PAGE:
Loathe: “We Want To Write Our Own History”
“I feel like a lot of people want something different,” says Erik Bickerstaffe, co-vocalist and guitarist with Liverpool five-piece Loathe. “There’s been a merge between the aesthetic and aggressive tendencies of metal with hip-hop and the more mainstream pop world. I’m not sure why that’s happened, but I love it, because it’s definitely given new life to the style of music we’re involved in.”
It’s almost impossible to pin down precisely which style of music Loathe are involved in, given that their debut album The Cold Sun announced the arrival of an ultra-modern, supremely heavy sound that matches pummelling, technical riffs cut with sudden changes between vocalist Kadeem France’s savage growl and Erik’s own gentle passages. New album I Let It In And It Took Everything only intensifies the variety, standing not just as Loathe’s finest accomplishment but as a unique combination of melody and fire-in-the-eyes madness.
“I don’t think we’ve ever worked as hard or as long,” says Erik. “And I’m hoping that it shows. We’ve come together as a collective even more so than before. It sparked a new energy within us. It feels as though we’ve got momentum back, but it’s a different kind of energy.”
The most important thing to have happened to the group in the past 12 months is writing and completing the record, refining their assault in a process which saw them lay down tracks in an array of UK studios while also enduring an insanity-inducing stint in a cottage in the Welsh valleys. Despite the cabin fever, Kadeem says that in writing songs like Aggressive Evolution or Gored they’ve experienced new levels of creativity.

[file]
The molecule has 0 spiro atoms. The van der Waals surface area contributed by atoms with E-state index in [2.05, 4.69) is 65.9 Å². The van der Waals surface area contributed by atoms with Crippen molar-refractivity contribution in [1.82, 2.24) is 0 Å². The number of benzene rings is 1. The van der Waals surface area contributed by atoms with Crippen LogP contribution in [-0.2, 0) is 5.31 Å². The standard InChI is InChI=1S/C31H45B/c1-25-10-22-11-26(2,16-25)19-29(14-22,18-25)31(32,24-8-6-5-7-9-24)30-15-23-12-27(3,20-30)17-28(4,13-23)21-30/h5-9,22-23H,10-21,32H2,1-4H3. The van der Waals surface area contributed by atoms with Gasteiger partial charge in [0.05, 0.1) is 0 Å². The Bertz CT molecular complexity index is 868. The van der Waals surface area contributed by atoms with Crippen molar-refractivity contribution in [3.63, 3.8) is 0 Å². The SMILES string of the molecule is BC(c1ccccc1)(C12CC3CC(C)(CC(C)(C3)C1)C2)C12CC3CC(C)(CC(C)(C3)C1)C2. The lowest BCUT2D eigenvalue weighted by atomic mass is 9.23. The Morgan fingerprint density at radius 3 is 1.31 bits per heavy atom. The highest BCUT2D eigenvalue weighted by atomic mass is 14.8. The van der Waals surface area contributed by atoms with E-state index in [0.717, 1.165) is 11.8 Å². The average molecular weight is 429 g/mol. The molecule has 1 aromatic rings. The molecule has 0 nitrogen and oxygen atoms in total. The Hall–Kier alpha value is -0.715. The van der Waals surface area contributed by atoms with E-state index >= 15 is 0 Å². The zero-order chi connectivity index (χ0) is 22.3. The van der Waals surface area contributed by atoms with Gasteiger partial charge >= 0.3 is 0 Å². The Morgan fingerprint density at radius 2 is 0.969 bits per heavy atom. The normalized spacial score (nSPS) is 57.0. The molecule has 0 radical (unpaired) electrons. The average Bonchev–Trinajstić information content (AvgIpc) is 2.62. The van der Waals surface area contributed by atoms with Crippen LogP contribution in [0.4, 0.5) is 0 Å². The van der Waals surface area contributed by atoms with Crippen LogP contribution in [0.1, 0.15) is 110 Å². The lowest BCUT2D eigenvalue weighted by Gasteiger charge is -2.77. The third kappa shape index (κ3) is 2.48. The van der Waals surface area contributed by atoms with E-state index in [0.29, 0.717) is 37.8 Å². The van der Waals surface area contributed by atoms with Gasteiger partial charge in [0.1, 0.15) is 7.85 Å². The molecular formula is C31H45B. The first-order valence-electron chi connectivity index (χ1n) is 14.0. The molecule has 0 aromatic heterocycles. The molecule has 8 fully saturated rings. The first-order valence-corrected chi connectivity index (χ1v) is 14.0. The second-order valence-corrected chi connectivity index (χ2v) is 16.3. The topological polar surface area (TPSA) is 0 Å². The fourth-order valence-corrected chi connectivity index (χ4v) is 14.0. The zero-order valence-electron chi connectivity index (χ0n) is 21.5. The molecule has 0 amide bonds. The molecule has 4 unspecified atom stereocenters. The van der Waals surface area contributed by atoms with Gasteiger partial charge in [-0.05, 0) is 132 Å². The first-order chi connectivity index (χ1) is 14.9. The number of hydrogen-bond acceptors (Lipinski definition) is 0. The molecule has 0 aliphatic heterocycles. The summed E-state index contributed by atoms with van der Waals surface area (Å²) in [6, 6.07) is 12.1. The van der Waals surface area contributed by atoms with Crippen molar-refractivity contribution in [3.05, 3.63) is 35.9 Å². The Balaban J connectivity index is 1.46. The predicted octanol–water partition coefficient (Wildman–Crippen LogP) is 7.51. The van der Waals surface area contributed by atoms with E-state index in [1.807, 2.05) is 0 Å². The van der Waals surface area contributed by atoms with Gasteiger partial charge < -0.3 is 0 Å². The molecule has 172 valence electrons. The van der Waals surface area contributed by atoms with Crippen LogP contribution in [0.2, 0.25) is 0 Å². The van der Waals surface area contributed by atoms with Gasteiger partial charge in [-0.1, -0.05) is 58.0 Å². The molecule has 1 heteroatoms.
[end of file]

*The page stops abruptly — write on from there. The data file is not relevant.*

“Finishing I Let It In… after working on it for so long is the highlight of my year, if not my life,” he says. “When we announced it, I had a very complex mixture of emotions, but they were all overwhelmed by pride. I’m extremely proud of everyone in the band.”
They may be a band that have been operational since 2014, but they now find themselves in an even richer realm of ambition. Kadeem explains that when they gathered for a fortnight at bassist Feisal’s place in Cardiff, they committed to making I Let It In… as magnificently heavy as possible. “We were like, right, from here on out it’s no holds barred, man.”
And without getting too carried away, they talk of narratives in songs like New Faces In The Dark, structured as in films like Crash or Pulp Fiction where different stories connect and converge. “I Let It In… is more of a collection,” says Erik. “We tried to incorporate more of an anthology vibe: connected stories within the same universe, but not necessarily with a definitive ending. It’s hard to describe what’s happening without saying ‘the human condition’, but they’re about interactions on a bit of an extended level.
“We want to spread the music and the message to as many places possible,” says Kadeem. “And beyond. There’s no ceiling.”
“We want to write our own history,” says Erik. “We won’t defer to anyone.”
Loathe’s new album I Let It In And It Took Everything is out now.
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